Decided: May 21, 2014
The Fourth Circuit affirmed the district court’s judgment that found the Appellant guilty of nine counts under the Substance Analogue Enforcement Act of 1986 (the Act) originating from his distribution of substances prohibited by the Act.
Congress enacted the Act to prohibit underground chemists from creating new drugs that have a similar effect on the human body to drugs that are illegal under federal drug laws. The Act states that a “controlled substance analogue” intended for human ingestion will be treated as a Schedule I controlled substance under federal law. 21 U.S.C. § 813. Police from the Charlottesville, Virginia area began investigating the use and distribution of “bath salts,” a synthetic stimulant, in July 2011. When consumed, bath salts have an effect similar to cocaine, methamphetamine, and methcathinone, which are all illegal under federal drug laws. Police discovered that the bath salts were being sold out of a local video store, and later seized that store’s supply. The video store’s owner cooperated with the police, told them that the appellant was her supplier, and participated in recorded phone conversations where she placed orders with the appellant for more bath salts. As a result of the phone calls, police received bath salts from appellant on five separate instances, and led to his indictment in November 2012, where he was charged with nine offenses under the Act. The jury trial focused on whether certain chemicals in the bath salts counted as “controlled substance analogues” under the Act. After testimony from experts on both sides, the jury found the defendant guilty of all nine counts, and the defendant appealed.
The Fourth Circuit began with appellant’s argument that the Act was unconstitutional as applied to him because it failed to provide a person of ordinary intelligence notice that his conduct was unlawful. In particular, (1) the Act uses general terms and does not provide a list of prohibited substances, (2) the Act is subject to arbitrary and discriminatory enforcement since there is no statutory guidance on prohibited conduct, and (3) despite appellant’s significant efforts to learn about what he could and could not do under the Act, he was not aware that his distribution of controlled substance analogues qualified as prohibited conduct under the Act. The Fourth Circuit stated that an act is unconstitutionally vague if it does not describe an offense in a manner such that it is sufficiently defined, and ordinary people understand the type of conduct that is prohibited. However, referencing an earlier decision, the Fourth Circuit stated that its holding in that case defeated the appellant’s argument that the term “substantially similar” is unconstitutionally vague as applied to the chemicals at issue in his trial because the experts sufficiently addressed the chemical diagrams of the substances at issue and compared them to the chemical structure of ecstasy. The Fourth Circuit also rejected appellant’s argument that the term “human consumption” is unconstitutionally vague under the Act because it clearly includes the use of a substance by a human being in a way that introduces the substance into the human body. Further, the Fourth Circuit rejected Appellant’s argument that the Act was unconstitutionally vague because it did not include a list of prohibited substances, and noted the possibility that the rate at which new substances are created would outpace the ability of authorities to identify and catalog those substances in a list.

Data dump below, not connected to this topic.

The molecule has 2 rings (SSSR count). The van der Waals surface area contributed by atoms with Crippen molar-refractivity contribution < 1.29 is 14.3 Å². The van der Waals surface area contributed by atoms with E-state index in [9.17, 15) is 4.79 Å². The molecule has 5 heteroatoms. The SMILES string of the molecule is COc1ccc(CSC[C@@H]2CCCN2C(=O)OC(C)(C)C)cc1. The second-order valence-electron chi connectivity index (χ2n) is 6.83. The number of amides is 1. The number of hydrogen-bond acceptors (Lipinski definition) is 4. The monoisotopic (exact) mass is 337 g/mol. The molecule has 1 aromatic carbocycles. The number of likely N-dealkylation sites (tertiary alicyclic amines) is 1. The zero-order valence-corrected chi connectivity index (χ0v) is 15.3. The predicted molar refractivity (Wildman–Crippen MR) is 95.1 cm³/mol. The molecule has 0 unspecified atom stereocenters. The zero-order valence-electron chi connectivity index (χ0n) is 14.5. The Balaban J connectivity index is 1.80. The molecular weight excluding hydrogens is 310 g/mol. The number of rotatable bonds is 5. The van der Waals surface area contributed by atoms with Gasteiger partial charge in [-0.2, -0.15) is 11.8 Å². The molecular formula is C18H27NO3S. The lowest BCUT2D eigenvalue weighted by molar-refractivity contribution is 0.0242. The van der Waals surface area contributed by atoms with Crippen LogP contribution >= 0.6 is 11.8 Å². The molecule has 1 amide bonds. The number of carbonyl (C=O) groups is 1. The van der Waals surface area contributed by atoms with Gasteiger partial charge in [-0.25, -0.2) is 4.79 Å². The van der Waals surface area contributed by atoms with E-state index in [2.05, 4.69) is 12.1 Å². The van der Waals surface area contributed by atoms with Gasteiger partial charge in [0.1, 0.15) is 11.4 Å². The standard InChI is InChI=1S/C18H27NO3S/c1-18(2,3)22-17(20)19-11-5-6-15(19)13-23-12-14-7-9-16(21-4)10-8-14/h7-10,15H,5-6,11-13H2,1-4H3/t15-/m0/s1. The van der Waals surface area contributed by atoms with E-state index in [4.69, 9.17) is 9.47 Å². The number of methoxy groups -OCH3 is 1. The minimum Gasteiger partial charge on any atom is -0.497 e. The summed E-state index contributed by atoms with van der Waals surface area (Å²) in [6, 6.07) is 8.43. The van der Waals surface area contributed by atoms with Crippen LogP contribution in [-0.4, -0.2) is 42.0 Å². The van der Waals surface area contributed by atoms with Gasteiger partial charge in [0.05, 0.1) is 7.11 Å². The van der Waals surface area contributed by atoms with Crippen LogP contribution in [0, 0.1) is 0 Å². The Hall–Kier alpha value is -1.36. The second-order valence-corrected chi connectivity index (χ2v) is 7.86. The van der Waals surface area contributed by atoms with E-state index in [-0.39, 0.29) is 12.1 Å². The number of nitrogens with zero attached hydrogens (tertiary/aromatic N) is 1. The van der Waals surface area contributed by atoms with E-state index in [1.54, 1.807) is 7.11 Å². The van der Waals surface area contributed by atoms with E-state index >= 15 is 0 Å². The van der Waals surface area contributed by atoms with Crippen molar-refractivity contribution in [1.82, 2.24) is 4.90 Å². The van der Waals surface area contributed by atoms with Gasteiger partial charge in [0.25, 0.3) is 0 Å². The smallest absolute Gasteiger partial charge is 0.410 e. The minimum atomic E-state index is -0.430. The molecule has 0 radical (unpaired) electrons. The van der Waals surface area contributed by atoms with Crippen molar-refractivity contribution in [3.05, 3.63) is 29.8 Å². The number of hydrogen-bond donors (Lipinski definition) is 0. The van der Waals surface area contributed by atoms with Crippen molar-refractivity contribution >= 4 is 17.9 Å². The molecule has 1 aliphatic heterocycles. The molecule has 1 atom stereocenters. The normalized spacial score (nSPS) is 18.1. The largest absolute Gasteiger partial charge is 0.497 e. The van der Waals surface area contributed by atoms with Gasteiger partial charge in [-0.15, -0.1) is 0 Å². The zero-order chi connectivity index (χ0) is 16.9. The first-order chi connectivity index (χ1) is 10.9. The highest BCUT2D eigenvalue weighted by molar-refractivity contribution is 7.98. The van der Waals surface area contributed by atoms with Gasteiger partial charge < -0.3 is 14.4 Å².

The Fourth Circuit also found no merit in the appellant’s claim that the Act was subject to arbitrary and discriminatory enforcement because the intent element under the Act requires the government to prove that a defendant intended for a human to consume the substance at issue. In addition, the government must prove the substantial chemical similarity between the alleged analogue substance and the controlled substance. The Court also rejected the appellant’s claim that he attempted to educate himself on whether the chemicals he was selling were illegal by looking on the DEA’s website, by citing the settled principal that “ignorance of the law is no excuse.” See U.S. v. Mitchell, 209 F.3d 319, 323 (4th Cir. 2000). The Fourth Circuit reviewed appellant’s claims that the district court erred in certain evidentiary and jury instruction rulings for an abuse of discretion, and found that the district court had not abused its discretion in these rulings. Finally, the Court addressed appellant’s argument that challenged the sufficiency of evidence and the district court’s denial of his motion for judgment of acquittal, and concluded that the evidence in the record provided the government with sufficient evidence that the chemicals at issue were substantially similar in structure to a controlled substance, and that these chemicals have similar effects on the human body as a controlled substance.
-Alysja S. Garansi